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Pupils and their families are warmly greeted by staff each morning.
Pupils feel valued. They happily join their teachers and friends, and are ready to learn. Pupils feel safe and cared for by staff.
Those pupils who are new to the school make friends quickly.
Pupils, including disadvantaged pupils and those with special educational needs and/or disabilities (SEND), are effectively prepared for future challenges. They achieve well in their learning across different subjects.
Leaders' high ambitions for every pupil are reflected in the effective support that pupils receive. This allows pupils to learn and remember more of the curriculum.
In le...ssons and at playtimes, pupils behave well.
Pupils know that they will be given a range of useful support from staff if they need extra help to manage their own behaviour. Pupils say that bullying almost never happens. Any incidents are quickly dealt with by staff.
Pupils value the support staff give them for their well-being. For example, pupils use calm spaces outside classrooms if they need quiet time. Pupils enjoy working with 'Teddy', the therapy dog, to help them feel relaxed.
What does the school do well and what does it need to do better?
Leaders have taken effective steps to improve the curriculum. Subject leaders have benefited from a range of training to develop their expertise. They give their colleagues useful support in planning and teaching the curriculum.
Across different subjects, curriculum plans show the important knowledge and skills that leaders want pupils to learn and remember.
From Year 1 to Year 6, subject leaders have thought carefully about how to order the curriculum so that pupils build on their knowledge in an organised way. Curriculum plans in the early years are less clear.
They do not describe in detail the steps that children need to make in their learning as they move through each of the early years classes. In some subjects, subject leaders have a limited understanding of how learning in the Nursery and Reception classes is organised, and how it prepares children for key stage 1.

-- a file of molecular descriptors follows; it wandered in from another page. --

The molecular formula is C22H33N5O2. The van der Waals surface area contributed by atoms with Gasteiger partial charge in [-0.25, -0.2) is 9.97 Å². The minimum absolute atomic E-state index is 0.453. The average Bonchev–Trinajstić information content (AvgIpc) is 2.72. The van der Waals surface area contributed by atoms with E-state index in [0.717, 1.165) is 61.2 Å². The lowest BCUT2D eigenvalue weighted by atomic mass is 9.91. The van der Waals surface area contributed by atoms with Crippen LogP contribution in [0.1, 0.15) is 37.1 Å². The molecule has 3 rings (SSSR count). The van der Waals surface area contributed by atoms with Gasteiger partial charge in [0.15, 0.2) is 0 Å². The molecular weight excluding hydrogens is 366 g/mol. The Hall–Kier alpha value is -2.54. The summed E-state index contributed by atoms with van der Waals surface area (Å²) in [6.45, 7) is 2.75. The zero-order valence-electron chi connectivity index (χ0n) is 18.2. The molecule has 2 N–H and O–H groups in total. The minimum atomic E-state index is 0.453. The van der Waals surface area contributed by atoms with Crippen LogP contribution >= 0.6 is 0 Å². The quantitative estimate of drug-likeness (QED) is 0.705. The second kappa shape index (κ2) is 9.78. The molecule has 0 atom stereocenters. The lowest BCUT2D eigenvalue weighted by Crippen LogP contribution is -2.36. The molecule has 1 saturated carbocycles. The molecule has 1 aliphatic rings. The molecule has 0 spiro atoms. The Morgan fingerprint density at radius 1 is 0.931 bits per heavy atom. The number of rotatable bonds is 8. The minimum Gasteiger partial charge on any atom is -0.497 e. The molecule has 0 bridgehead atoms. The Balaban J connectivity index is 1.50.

Leaders are ambitious for all pupils to succeed.
Staff give valuable support to prepare pupils for future learning. For example, staff make sure disadvantaged pupils, and those with SEND, know and understand important subject vocabulary in different subjects.
Teachers make regular checks on pupils' understanding.
These checks give teachers a clear view of how well pupils are learning. Teachers are swift to provide well-planned support to pupils who struggle to keep up with their peers. Across different subjects, pupils develop their knowledge well.
For example, in mathematics, pupils gain a secure understanding of number.
Leaders have put reading at the centre of the curriculum. They ensure that reading areas are attractive and inviting.
In the early years, staff make story time fun. Older pupils enjoy reading time. They read challenging and interesting books.
In phonics, pupils learn the letters and sounds that build on those they already know. Staff make regular checks to make sure pupils are learning well. Any pupils falling behind in reading are given time for daily practice.
This helps the pupils to develop their confidence and fluency in reading.